Nice or nuisance?
This November will mark 28 years since I first set foot on the property I call DUCK!
Whether in the grass or on the lake or in the woods (with parts there I have yet to explore), I continue to make new discoveries. That surprises me. Since it’s hardly that large an area, one might think I’d be quite familiar with most (at least) by now. One might . . . but no.
One of my nicest surprises is lovely flowers that appear on bushes that, quite honestly, don’t belong. Not everything gets immaculately trimmed (I encourage wild to a certain degree) so any exploratory walk might well produce some new delight. In this case, it looks like I’ve simply been remiss in my exploring for bushes don’t pop up that quickly.
Pictures of course . . . then the wildflower book for identification . . . and, lastly, the internet to expand my knowledge a bit further.
Perhaps the chokecherry is a good one to preserve for the USDA calls it a “very important commercial fruit tree.” That’s a surprise for, to look at it, it’s just a rambling (OK: out of control) big bush. Usually growing from 3 to 20 feet, its crown can span from 10 to 20 feet when mature. This large shrub or small tree is native, perennial, deciduous and can reproduce by seed or the dreaded rhizome. In this case, those can spread up to thirty-five feet away. I’ll never cut them all!
The leaves are a glossy dark green above, lighter underneath. They’re alternate and simple, broadly elliptical, up to four inches long, half that wide with teeth so closely-spaced they form a serrated edge. The leaves turn yellow in the fall. Starting at a gray or reddish brown, the bark darkens as it ages.
Flowers should be appearing now, April to July, and are arranged in cylindrical racemes 3 to 6 inches long. I found it fascinating to learn they always sprout on the current year’s leafy twig growth. Each flower is perfect, less than half an inch in diameter with five white petals. Wikipedia begs to differ saying they appear well after the leaf emerges while the USDA says the flowers start before the leaves are fully developed. The government calls the flowers aromatic while Wikipedia claims they “produce a strong heady aroma which some people find to be unpleasantly smelly, while others perceive them to have an aphrodisiac like effect.” I don’t know about the aphrodisiac but I found the scent quite pleasant.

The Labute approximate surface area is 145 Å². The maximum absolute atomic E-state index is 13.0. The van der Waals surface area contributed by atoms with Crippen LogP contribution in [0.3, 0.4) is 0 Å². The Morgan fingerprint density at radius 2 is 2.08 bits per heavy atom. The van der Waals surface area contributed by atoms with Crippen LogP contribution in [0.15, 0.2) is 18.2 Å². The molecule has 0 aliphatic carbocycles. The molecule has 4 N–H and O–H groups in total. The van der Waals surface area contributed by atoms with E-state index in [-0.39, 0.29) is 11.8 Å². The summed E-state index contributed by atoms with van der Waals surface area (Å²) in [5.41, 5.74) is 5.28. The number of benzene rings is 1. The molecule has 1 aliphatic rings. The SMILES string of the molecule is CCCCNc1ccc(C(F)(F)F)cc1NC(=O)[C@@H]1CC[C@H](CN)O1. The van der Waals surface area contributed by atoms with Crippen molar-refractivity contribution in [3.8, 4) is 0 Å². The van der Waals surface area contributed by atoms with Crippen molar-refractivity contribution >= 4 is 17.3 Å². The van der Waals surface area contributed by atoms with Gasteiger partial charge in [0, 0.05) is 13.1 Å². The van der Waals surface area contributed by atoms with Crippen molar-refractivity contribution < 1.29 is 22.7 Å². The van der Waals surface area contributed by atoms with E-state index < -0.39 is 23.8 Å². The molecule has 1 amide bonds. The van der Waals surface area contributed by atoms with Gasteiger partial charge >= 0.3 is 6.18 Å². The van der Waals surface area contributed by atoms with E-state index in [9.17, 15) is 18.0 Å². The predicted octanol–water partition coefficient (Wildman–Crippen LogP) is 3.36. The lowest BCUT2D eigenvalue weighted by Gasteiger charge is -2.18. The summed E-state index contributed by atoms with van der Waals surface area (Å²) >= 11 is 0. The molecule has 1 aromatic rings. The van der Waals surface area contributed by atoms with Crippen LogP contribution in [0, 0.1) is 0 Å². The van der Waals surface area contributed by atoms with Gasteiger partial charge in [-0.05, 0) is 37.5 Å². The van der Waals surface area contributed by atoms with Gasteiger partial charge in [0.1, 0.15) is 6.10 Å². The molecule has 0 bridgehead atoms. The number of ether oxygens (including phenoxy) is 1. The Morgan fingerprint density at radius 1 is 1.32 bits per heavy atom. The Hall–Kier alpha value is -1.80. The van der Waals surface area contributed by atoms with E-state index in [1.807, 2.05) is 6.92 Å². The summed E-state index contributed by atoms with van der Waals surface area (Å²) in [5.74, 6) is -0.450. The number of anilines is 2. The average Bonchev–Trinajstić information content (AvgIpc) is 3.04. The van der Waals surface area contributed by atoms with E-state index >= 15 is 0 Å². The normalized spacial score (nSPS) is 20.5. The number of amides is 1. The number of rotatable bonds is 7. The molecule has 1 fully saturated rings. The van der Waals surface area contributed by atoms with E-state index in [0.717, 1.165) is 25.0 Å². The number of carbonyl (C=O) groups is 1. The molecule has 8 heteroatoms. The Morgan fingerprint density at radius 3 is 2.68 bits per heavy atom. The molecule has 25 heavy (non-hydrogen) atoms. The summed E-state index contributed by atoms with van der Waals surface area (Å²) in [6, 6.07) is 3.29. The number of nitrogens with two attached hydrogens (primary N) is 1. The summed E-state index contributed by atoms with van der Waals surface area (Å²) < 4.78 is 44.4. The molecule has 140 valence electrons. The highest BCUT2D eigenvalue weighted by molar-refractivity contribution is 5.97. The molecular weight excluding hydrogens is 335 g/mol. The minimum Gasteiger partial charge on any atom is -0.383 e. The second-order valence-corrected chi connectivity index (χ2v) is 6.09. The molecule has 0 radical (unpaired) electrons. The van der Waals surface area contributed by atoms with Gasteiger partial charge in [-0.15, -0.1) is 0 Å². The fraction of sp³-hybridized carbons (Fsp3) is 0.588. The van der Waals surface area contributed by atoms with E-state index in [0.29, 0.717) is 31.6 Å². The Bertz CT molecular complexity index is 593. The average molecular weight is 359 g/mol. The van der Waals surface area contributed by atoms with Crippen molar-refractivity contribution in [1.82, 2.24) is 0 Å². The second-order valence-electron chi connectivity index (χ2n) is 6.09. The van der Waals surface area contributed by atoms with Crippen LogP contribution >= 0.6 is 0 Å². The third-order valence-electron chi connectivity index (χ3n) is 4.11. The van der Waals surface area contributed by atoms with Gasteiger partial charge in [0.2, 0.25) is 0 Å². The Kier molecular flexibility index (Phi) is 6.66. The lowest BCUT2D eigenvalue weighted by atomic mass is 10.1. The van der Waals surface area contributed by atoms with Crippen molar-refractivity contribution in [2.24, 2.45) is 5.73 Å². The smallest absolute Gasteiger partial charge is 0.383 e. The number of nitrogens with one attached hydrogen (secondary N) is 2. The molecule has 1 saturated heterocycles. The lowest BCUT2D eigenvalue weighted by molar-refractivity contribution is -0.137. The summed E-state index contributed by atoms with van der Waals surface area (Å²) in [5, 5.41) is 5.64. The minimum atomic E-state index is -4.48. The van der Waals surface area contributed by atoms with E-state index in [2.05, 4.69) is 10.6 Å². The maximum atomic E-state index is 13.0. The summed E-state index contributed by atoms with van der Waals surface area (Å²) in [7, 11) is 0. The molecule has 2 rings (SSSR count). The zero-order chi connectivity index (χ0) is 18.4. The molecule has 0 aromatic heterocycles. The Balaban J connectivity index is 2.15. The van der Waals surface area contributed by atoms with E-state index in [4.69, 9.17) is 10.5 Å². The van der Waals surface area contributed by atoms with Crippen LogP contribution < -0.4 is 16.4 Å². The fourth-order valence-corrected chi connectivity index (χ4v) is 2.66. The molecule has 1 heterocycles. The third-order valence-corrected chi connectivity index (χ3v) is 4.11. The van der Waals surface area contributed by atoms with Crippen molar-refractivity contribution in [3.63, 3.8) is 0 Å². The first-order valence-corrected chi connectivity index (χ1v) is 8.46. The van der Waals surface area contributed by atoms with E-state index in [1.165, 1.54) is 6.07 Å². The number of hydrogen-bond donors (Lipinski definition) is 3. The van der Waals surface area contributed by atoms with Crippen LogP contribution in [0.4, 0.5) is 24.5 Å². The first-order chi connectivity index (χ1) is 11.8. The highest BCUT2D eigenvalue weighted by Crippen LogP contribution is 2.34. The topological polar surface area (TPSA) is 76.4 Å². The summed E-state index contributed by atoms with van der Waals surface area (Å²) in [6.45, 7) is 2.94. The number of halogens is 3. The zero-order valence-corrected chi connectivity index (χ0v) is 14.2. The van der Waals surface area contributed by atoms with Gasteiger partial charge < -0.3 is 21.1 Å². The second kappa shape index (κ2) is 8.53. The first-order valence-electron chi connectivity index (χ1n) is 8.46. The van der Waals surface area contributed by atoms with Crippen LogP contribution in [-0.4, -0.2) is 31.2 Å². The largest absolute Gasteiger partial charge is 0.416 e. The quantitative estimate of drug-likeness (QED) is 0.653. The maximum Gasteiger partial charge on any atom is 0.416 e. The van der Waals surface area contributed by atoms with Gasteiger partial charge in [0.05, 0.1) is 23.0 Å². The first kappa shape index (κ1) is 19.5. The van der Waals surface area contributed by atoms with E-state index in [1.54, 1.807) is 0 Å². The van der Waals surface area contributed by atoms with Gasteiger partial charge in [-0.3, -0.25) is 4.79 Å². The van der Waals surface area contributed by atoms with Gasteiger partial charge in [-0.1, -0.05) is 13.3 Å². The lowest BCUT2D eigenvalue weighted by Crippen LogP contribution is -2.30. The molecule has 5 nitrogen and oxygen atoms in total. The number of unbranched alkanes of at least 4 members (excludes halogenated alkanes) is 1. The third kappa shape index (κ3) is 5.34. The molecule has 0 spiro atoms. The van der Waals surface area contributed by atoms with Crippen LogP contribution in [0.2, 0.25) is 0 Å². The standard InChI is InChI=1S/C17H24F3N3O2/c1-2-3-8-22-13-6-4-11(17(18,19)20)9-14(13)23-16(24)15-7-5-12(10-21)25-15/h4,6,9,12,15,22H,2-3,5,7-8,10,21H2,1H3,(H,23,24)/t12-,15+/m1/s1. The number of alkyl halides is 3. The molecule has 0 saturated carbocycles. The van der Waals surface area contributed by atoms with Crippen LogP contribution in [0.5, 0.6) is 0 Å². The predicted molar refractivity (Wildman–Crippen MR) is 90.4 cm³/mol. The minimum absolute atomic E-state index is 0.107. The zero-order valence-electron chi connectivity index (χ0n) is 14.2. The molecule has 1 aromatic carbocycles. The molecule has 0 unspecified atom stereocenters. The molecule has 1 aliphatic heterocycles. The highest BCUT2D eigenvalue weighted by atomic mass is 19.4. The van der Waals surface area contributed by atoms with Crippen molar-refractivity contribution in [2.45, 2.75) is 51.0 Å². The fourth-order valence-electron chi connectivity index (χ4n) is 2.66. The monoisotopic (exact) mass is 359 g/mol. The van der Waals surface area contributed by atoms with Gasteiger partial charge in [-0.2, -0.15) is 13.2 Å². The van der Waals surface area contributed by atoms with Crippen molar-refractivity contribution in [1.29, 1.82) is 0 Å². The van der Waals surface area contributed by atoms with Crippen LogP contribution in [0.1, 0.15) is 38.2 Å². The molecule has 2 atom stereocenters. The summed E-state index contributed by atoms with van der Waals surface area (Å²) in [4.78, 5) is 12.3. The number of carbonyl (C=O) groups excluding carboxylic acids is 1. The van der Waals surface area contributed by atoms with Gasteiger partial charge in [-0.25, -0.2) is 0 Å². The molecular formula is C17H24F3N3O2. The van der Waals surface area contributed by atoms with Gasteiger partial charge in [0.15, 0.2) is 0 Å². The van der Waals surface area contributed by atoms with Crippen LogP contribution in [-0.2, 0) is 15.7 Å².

England has been cultivating this bush as an ornamental since it was first imported in 1629. It’s known its cherries were being harvested in Eurasia by 4,000 to 5,000 BC. It was brought to America in 1724 as a valued orchard crop. Today it is used mostly as a food product making fine preserves, juice, jelly and syrup. All would be too bitter without the addition of sugar. Beware! for eating the seeds can lead to illness and even death. Wild animals who distribute the enjoyable fruit include birds, rabbits, hares, rodents and bears.
Many Native American tribes consider it the most important fruit in their diet with the chokecherries added to pemmican, a staple. A concoction from the bark is used to ward off or treat colds, fever and stomach maladies. The inner bark could be added to their smoking mixtures, known as kinnikinnick, guaranteed to improve the flavor of the bearberry leaf. Hardly surprising.
The wild chokecherry can also be considered a pest (with those rhizomes, I’m hardly surprised!) for it’s host to the tent caterpillar which also threatens other fruit trees. Sadly, tent caterpillars don’t need the chokecherry to thrive. They’re even more common here than the chokecherry.
Obviously I lost the notes which should have gone into my Day-Timer to remind me to venture out in the fall (after Alaska as it were) to look for the red berries (I have no photos) and the pretty (one hopes) yellow leaves.
It’s positively on my list for this fall.
Susan Crossett has lived in Arkwright for more than 20 years. A lifetime of writing led to these columns as well as two novels. “Her Reason for Being” was published in 2008 with “Love in Three Acts” following in 2014. Information on all the Musings, her books and the author may be found at Susancrossett.com.